Air New Zealand will trial a “digital health passport” in April between Auckland and Sydney, allowing passengers to prove their Covid-19-negative status to Australian authorities with ease. For quarantine-free travel to Australia, New Zealanders need to provide evidence of a negative PCR test from within 72 hours of departure.
Here’s the official word from Air New Zealand: “With constantly changing entry and departure testing and paperwork requirements, we want to streamline the health verification process to help customers know what they need to take their next international trip safely.”
The trial will utilise the International Air Travel Association’s (IATA) Travel Pass to “help give governments the confidence to re-open borders and passengers the confidence to travel”, says IATA's senior vice president of Airport, Passenger, Cargo and Security, Nick Careen.
Air New Zealand's chief digital officer, Jennifer Sepull, says the goal is to enable customers to seamlessly manage their digital travel documentation throughout their travel experience. "Once borders reopen, travel is going to look very different, with customers' health data needing to be verified at check-in,” she explains. “It's essentially like having a digital health certificate that can be easily and securely shared with airlines. This will give customers peace of mind that they meet all travel requirements for the different countries around the world before they even get to the airport.”
Air New Zealand is in conversation with government agencies about options for validation of testing and vaccination. From a user level, you be able to create a digital health wallet linked to your e-passport. Once you have been tested and/or vaccinated, your lab will securely send data to your IATA app. Blockchain technology helps you stay in control of your data because it is “decentralised”, meaning there is no central database that could be hacked to gain access to your personal health data. If/when you meet travel requirements will be given the “green tick” to travel within the app.
Air New Zealand is not the first to trial IATA’s app – Singapore Airlines, Etihad, Emirates, and British Airways have also signed up. The technology is considered to have real potential to help drive the airline industry out of crisis and restart global travel.
Jerry Clode, founder of the branding consultancy The Solution, believes use of a digital health passport – IATA’s version or an alternative – will be essential in New Zealand future travel bubbles. He worries, however, that discussions on these bubbles are centred only around travel with other Western countries – and countries in Asia where we have significant economic ties aren’t being talked about. He believes a digital health passport integrated with the Asia-Pacific Economic Cooperation (APEC), of which Jacinda Ardern is chair, is the ideal way to go.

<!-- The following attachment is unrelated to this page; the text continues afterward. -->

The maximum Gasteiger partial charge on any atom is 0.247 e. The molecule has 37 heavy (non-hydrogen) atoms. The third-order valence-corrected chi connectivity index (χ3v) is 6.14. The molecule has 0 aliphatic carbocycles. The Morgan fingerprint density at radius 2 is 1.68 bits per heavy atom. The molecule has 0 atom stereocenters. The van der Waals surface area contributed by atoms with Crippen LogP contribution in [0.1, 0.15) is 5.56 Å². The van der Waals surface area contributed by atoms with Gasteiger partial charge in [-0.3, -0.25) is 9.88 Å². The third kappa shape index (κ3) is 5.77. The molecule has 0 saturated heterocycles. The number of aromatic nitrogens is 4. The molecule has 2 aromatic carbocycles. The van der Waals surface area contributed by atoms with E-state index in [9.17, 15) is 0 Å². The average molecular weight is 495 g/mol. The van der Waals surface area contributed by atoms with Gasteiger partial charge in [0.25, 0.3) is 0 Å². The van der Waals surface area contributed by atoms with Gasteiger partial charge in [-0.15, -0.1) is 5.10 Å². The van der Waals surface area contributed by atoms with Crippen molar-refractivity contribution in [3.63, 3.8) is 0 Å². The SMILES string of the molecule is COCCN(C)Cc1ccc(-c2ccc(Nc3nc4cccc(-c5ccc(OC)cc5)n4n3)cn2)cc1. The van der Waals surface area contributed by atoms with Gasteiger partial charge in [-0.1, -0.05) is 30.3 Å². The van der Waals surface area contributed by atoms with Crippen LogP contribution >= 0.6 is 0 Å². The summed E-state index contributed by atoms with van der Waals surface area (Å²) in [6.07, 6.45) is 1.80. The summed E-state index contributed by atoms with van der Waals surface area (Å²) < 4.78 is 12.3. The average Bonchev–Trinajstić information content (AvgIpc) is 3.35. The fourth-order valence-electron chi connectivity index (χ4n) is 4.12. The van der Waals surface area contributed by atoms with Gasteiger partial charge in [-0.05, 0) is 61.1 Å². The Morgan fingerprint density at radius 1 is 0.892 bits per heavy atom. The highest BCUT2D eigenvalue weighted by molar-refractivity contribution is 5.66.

“What I’d love to see, with New Zealand as a powerful APEC country, is the standardisation of a digital health passport between all APEC nations,” he says. “The APEC Travel Card – which allows for visa-free entry for cardholders in participating countries – already exists, so it could piggyback off and existing ecosystem.” There are 21 member states of APEC, including China and Australia – two key countries for New Zealand in terms of business, politics, tourism, and education.
The use of blockchain or another highly-secure authentication system won’t please all travellers, so the IATA passport will also be offered in paper form. Given the discussions we have around privacy and personal data protection, why use a digital health passport at all and instead have a physical stamp or sticker in your actual passport? “Being paper-based opens up to manipulation and fraud,” Clode says. “But it could be part of your physical passport in the form of a QR code.”
The benefits of your “ready to fly” status being digital are twofold. Firstly, it allows you to stay up to date with ever-changing rules around border and immigration requirements for entry. Secondly, it cuts out bureaucracy and streamlines one’s ability to travel. “Say you just got vaccinated and have to travel internationally in two days. Because of the bureaucracy you’re not going to get a paper health status in time. A digital passport allows for real-time input from your health provider,” Clode says.
There is a caveat here. Clode believes digital health passports must be run in conjunction with Covid-19 vaccination campaigns, because feeding in any other personal health data to deem “at risk” flyers (e.g., age or other disease or health condition status, like HIV status), could lead to discrimination. “The only data points shared should be blockchain-validated vaccination status and confirmation of a negative test,” he adds.
However, with inconsistency between different vaccines and their efficacy, it is likely your digital health passport will need to record which vaccine you’ve received in the event certain countries only allow you in with a specific list of “approved” vaccines. This brings up a separate issue – the hierarchy of inoculations known as “good vaccines” and “bad vaccines” and how nations will have differing opinions on them when global travel resumes.
- Asia Media Centre